Today is the first day of first grade for Eric. And we're starting off on a really great note for a number of reasons.
Reason #1: yesterday's visit to the endocrinologist found that for the first time, Eric's a1c had fallen below 7.4%. In five years of trying, that has always been the best we've ever achieved — we've hovered there, sometimes for six months or more, but never improved on it. And when the nurse told me it was 7.3%, at first it didn't register, simply because I'd gotten it into my head that 7.4% was the best I was ever gonna get. Goal now is to get it down to 7.0 before Eric's 8th birthday. [Addendum: I guess I should mention, this was done without excessive lows — we've certainly had a few, don't get me wrong, but no more than is usual in summertime, and very few that were particularly severe. The CDE said that lowering the upper limit for correction boluses and lowering the sensitivity probably had a lot to do with it... and we did that again this visit. So we'll see what happens at December's checkup.]
Reason #2: after the debacle of Eric's last 6 weeks of kindergarten, we are starting the school year with a brand new nurse. I don't think I blogged that nightmare out when it happened, so the story, in brief, is this: in early May of last year, the school nurse at Eric's elementary school — who despite being a sweet and caring woman had never been quite as organized about Eric's regimen as I would have liked, necessitating a couple of emails to the assistant principal — abruptly left the school. Resigned? Fired? Health issues? No one ever told me and they were remarkably tight-lipped about it, but the upshot of it was, the one person who knew how to handle Eric's medical needs was suddenly gone. And with only 6 weeks left to the school year, they weren't going to find a replacement until next year. So their solution was to rotate 3 other district nurses into Eric's school. The results... weren't great. "Nurse A" made a point of communicating extensively with me and took the time to sit down with me and go over some key factors of Eric's care. When she was in the office, nothing went wrong. "Nurse B" did some of that, but only after I suggested to her that it was working for Nurse A, and she did not do it as much or as consistently as Nurse A. "Nurse C" did none of it, even after I told her point blank that she should, and wound up double dosing Eric on insulin during one memorable occasion — the spectacular low she no doubt would have initiated was foiled only because the incident happened at snacktime, which came only an hour and a half before lunch (and she subsequently overtreated the lunchtime low and sent him sky high by day's end. Oy.)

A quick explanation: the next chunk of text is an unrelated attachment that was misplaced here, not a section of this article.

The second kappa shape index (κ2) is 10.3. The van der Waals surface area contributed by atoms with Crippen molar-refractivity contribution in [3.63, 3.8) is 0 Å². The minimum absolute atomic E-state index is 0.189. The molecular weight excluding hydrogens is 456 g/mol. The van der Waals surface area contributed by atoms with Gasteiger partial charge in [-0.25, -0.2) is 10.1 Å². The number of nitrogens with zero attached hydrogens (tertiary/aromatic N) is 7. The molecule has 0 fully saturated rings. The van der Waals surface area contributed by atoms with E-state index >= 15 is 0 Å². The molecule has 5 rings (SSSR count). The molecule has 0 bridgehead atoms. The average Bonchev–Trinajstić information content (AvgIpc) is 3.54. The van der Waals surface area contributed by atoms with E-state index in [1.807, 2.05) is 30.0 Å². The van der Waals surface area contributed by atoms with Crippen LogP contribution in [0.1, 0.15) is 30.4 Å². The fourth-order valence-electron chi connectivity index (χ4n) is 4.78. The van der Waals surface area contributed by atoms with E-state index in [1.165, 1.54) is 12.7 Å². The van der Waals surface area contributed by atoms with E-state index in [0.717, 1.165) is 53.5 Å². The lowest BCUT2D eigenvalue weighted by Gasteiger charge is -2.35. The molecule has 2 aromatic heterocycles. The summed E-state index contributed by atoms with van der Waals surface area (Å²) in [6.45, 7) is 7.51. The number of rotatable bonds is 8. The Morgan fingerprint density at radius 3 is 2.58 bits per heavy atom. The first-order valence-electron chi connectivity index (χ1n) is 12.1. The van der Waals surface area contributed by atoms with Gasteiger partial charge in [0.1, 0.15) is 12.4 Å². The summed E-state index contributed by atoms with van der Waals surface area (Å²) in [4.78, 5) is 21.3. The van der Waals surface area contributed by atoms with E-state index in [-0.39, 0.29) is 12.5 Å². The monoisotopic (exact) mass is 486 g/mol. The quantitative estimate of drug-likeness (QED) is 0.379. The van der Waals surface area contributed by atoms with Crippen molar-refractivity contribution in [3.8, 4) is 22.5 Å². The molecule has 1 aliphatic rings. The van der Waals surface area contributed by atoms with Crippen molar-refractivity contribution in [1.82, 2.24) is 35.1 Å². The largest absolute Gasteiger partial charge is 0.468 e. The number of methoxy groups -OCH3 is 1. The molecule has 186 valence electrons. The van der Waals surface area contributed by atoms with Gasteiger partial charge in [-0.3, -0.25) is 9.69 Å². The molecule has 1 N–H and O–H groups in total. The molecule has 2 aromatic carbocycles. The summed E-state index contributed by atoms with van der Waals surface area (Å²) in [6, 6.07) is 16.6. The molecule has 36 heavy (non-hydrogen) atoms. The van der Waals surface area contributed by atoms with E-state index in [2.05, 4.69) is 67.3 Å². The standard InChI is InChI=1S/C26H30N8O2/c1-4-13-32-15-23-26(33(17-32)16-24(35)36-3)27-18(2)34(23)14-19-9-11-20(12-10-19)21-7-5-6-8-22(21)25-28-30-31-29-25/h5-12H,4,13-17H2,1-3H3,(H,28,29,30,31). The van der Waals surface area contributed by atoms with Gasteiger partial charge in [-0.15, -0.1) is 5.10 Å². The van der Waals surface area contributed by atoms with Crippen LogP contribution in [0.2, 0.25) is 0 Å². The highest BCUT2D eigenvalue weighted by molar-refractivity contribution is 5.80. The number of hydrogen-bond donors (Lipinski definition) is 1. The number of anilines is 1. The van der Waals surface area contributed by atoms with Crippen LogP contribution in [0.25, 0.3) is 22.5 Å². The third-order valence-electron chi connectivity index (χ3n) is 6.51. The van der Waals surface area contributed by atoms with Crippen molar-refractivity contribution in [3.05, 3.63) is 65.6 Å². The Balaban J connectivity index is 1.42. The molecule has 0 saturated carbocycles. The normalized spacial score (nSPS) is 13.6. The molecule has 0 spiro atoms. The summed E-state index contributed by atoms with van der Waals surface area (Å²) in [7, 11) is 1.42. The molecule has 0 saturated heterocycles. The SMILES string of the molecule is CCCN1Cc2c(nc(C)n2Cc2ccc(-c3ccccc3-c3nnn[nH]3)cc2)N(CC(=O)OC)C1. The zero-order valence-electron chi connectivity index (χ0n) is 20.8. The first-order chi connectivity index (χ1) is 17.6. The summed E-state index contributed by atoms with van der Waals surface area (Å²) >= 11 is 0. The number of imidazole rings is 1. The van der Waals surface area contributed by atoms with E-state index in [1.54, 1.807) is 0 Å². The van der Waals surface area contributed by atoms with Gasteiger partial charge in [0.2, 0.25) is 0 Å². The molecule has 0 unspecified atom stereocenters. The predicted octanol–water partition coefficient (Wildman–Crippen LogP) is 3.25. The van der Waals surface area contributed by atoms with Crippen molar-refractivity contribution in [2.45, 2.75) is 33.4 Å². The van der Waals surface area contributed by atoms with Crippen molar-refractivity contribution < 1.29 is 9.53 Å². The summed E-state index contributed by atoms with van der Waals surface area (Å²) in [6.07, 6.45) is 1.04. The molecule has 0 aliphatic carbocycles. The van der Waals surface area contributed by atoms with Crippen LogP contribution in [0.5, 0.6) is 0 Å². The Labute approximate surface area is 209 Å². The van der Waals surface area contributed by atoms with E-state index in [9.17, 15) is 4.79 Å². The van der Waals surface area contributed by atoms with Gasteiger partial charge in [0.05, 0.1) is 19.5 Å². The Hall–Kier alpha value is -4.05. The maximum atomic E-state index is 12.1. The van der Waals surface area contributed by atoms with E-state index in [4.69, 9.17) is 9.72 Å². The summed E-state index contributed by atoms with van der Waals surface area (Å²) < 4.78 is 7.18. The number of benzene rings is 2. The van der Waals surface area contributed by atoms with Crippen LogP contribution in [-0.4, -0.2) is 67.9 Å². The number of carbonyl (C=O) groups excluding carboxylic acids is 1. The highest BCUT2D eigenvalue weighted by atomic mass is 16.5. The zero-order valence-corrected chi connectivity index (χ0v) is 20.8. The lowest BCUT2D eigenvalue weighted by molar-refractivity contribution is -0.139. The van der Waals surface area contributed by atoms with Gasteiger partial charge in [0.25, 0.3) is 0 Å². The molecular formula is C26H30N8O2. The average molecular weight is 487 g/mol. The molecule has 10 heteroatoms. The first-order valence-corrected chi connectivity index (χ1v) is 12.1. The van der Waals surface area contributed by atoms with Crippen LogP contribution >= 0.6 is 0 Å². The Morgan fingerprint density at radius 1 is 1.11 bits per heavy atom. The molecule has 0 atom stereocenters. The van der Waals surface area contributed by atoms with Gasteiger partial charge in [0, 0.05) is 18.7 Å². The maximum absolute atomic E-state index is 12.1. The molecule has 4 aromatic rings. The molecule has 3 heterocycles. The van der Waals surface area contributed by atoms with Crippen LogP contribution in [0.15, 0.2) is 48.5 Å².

The result of my furious complaint regarding the last incident, made first to the principal and second to the superintendent, was that ALL nurses in the district went to the Diabetes Clinic for training on managing diabetes in children, AND (best of all!) Nurse A was permanently installed at my son's school for the coming year. Hurray for Nurse A!
Reason #3: having met Eric's first-grade teacher last night at the open house, I am pleased to see a sense of commitment to making sure that he not only gets to learn in a friendly, caring environment, he also will have close attention paid to his medical needs.
So here we go. First day of school... a fresh new start... I can't wait!